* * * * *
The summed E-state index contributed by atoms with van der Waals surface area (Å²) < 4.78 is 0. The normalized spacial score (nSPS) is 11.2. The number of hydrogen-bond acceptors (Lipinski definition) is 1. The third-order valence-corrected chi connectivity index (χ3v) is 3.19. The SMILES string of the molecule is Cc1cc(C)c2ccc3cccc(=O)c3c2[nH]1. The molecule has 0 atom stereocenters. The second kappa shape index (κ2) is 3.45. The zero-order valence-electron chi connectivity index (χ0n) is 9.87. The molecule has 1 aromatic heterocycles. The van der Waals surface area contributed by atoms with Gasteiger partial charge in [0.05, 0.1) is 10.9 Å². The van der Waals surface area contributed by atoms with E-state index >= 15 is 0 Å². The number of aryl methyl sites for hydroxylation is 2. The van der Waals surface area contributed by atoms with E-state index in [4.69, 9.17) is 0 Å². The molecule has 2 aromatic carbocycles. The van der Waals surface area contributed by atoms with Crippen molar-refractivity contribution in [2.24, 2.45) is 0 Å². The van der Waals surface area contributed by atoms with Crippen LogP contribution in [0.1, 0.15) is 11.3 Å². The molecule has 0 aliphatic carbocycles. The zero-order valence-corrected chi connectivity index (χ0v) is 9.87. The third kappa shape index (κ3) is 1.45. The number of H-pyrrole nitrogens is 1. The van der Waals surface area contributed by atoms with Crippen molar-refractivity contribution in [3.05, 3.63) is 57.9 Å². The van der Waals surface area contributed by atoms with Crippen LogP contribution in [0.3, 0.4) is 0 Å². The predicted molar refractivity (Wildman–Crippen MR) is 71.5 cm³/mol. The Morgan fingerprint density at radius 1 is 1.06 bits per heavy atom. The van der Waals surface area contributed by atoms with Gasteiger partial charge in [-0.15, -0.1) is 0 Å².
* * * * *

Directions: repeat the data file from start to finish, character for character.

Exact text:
The summed E-state index contributed by atoms with van der Waals surface area (Å²) < 4.78 is 0. The normalized spacial score (nSPS) is 11.2. The number of hydrogen-bond acceptors (Lipinski definition) is 1. The third-order valence-corrected chi connectivity index (χ3v) is 3.19. The SMILES string of the molecule is Cc1cc(C)c2ccc3cccc(=O)c3c2[nH]1. The molecule has 0 atom stereocenters. The second kappa shape index (κ2) is 3.45. The zero-order valence-electron chi connectivity index (χ0n) is 9.87. The molecule has 1 aromatic heterocycles. The van der Waals surface area contributed by atoms with Gasteiger partial charge in [0.05, 0.1) is 10.9 Å². The van der Waals surface area contributed by atoms with E-state index >= 15 is 0 Å². The number of aryl methyl sites for hydroxylation is 2. The van der Waals surface area contributed by atoms with E-state index in [4.69, 9.17) is 0 Å². The molecule has 2 aromatic carbocycles. The van der Waals surface area contributed by atoms with Crippen molar-refractivity contribution in [2.24, 2.45) is 0 Å². The van der Waals surface area contributed by atoms with Crippen LogP contribution in [0.1, 0.15) is 11.3 Å². The molecule has 0 aliphatic carbocycles. The zero-order valence-corrected chi connectivity index (χ0v) is 9.87. The third kappa shape index (κ3) is 1.45. The number of H-pyrrole nitrogens is 1. The van der Waals surface area contributed by atoms with Crippen molar-refractivity contribution in [3.05, 3.63) is 57.9 Å². The van der Waals surface area contributed by atoms with Crippen LogP contribution in [0.3, 0.4) is 0 Å². The predicted molar refractivity (Wildman–Crippen MR) is 71.5 cm³/mol. The Morgan fingerprint density at radius 1 is 1.06 bits per heavy atom. The van der Waals surface area contributed by atoms with Gasteiger partial charge in [-0.15, -0.1) is 0 Å².